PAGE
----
• In age thinking, growth and development are possible.

What influence does our thinking have on our behavior?

  • People with a fixed mindset seek the approval of those pursuing growth with an age-based mindset.
  • A fixed mindset sees obstacles as a natural disaster, while an age-based mindset sees failures as opportunities.
  • People with a fixed mindset avoid challenges, while people with an age-based mindset enjoy them.

Can we change our thinking?

  • Our mentality strongly depends on the imitation model that was laid down in childhood.
  • Anyone can develop age-related thinking and make the impossible possible.

Do you want to learn how to choose the right negotiation strategy and become familiar with the main factors influencing the outcome of the negotiation process? Read the article “Psychology of Negotiations” from an expert in the field of marketing psychology.

The most important thing is to monitor the triggers that activate your fixed mindset.

Potential triggers are situations in which your inner voice tells you something like:

  • “I’ve never been good at this,” for example, “I’ve never been good at math since I was a kid,” “I’ve always had bad memory”
  • “You shouldn’t try this, you’ll look like a complete moron.”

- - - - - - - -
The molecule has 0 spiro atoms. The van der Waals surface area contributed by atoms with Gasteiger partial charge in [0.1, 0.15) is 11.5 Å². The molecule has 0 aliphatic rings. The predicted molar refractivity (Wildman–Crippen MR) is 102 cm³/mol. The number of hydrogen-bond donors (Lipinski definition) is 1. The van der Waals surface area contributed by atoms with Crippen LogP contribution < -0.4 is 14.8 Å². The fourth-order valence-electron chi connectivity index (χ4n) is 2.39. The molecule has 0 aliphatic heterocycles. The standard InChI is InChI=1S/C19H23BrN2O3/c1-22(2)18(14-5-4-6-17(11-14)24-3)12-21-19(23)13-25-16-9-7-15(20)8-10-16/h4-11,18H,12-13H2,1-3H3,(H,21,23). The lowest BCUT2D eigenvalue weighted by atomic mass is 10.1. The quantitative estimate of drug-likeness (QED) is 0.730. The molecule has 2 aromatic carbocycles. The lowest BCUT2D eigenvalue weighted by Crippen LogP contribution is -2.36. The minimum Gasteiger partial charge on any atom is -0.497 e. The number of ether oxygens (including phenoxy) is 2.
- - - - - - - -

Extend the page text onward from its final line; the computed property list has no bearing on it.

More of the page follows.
• “I made a mistake, what will people think of me now?”
  • “This person is better than me at something, how he infuriates me.”
  • “This man is given his sphere so easily! He's just a genius!”
  • “This man put so much effort into this project - he clearly doesn’t have it, otherwise he would have done it with ease.”
  • “She’s a girl, girls are always worse in the exact sciences”
  • “He’s such and such a nationality, where do they get their sense of beauty from?”

This is all the voice of a fixed mindset. He is our enemy, but he is also our teacher on the path to a growth mindset. In what situations do you have these thoughts? How does this make you feel? If you catch these phrases, you can bring awareness into your life and gradually unlearn thinking in this way, replace them with curiosity, questions, attempts to understand and learn.

It’s interesting, by the way, about stereotypes and labels. According to Dweck, stereotypes resonate with people with a fixed mindset. When the label is positive, you are afraid of losing it; when it is negative, you are afraid to confirm it. People with a growth mindset do not care about stereotypes and are not demotivated if someone labels them.